God’s existence means there is ultimate meaning to life. If there is no God, then all is random, chaotic, and meaningless. I know you are taught that continually but no one lives their life consistently with that view. You probably show kindness to others and care deeply about social justice. You likely want to help the hurting and relieve as much suffering as you can. If life was truly random and meaningless, why would you do any of those things? God’s existence is the foundation for all good things and makes life meaningful.
God’s existence assures you of personal worth and dignity because you are created in the image of God. The questions: Who am I? Why am I here?, have answers because God exists. You are a living soul worth more than the whole world (Matthew 16:26). You are not a waste nor an accident. You have been fearfully and wonderfully made by a wise and loving creator.
God’s existence means that God himself and truth can be known. You are not left to wander in a void. You are not left to doubt and fear with no comfort or sure knowledge. God can be known because He has given you witness of himself.
God’s existence means you can have eternal life. You can live forever in a new heaven and a new earth where sin will never enter and all is true, good, and beautiful.
God is there. God is not silent. God is good for us. Look to His creation. Look to His word. Look to His Son.
Part 1 here
In the first part, we considered some reasons why this passage is not about instituting a foot-washing service, nor is it a general teaching on humility and service. We considered reasons internal and external to the text. One of the reasons comes from the very start of the passage (John 13:1-3) that reveals some thoughts in the mind of Jesus that were moving Him to take the towel and wash. Whatever this act means, it must be consistent with His thoughts.
We certainly don’t want to stop at saying what the passage doesn’t mean. We want to know what it does mean. The thoughts on Jesus’ mind are one contextual piece to help us discern that. Another important contextual piece must also be considered. We must look at what was on the minds of the disciples before Jesus took the towel and started to wash.
The broader context
Jesus knew His time was at hand. In fact, He was hours away from being arrested. He also knew He was moments away from instituting the memorial supper. Jesus also knew what was on the mind of the disciples.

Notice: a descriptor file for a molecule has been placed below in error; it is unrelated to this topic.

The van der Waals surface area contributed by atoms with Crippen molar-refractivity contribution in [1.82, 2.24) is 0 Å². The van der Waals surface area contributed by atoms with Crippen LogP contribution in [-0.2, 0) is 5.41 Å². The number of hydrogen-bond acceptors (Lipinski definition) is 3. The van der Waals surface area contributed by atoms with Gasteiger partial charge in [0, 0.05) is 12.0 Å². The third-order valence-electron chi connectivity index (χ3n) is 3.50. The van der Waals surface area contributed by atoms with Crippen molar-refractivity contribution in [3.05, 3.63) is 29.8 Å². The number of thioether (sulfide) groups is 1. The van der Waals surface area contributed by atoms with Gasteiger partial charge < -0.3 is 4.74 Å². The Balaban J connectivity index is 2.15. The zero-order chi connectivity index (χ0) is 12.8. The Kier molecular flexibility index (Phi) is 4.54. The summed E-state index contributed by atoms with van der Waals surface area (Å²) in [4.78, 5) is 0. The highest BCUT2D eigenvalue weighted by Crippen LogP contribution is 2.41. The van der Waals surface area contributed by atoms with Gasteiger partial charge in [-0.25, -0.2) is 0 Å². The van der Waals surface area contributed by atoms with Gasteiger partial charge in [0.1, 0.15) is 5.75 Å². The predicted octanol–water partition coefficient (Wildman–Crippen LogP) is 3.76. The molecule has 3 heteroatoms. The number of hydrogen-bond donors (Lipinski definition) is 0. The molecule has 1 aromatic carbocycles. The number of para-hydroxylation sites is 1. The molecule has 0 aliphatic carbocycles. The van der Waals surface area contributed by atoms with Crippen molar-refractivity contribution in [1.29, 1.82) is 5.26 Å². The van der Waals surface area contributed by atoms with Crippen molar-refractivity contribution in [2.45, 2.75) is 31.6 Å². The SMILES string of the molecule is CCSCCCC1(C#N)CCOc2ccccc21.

The Gospels tell us there was an ongoing strife between the disciples. They were arguing which one of them was the greatest disciple (Matthew 20:20-28). On the way to this very supper, they were arguing about this (Luke 22:24-27). This was not an isolated incident, but rather an ongoing problem. They were striving over this at least a year earlier while going with Jesus from Galilee to Capernaum (Mark 9:30-37). They were so preoccupied with this that they did not understand Jesus when He spoke about His death.
So, about to partake of the Lord’s Supper and hours away from Jesus’ arrest, they were striving with one another about which of them was the greatest. Their minds were fixed on exaltation and reward. Each thought their standing was better than the others’ around them.
It’s easy here to chide the disciples and even wonder how they could be thinking about this at a time like this. However, let’s not be too quick to condemn them. Have you ever thought yourself better than, i.e. looked down on, some other Christian because they weren’t a member of the church you’re a member of? Have you perhaps looked down on someone because maybe they didn’t understand some of the truth you understand from God’s Word? So how are we any better than the disciples here when we are fixed on rewards or position. Remember that Jesus rebuked the Pharisees for thinking themselves better and that they wouldn’t have done what others before them did (Matthew 23:29-30).
In the midst of all this, Jesus arose, took a towel, poured water in a basin, and then washed the disciples’ feet. The disciples wouldn’t have thought anything out of place if one of the disciples had risen up and washed Jesus’ feet. But while each was thinking himself better than the other, they wouldn’t have stooped to wash their brother’s feet. Yet Jesus did the unthinkable when He washed their feet. What did it mean?
The application and the new command
After He finished, Jesus did give the imperative to His disciples.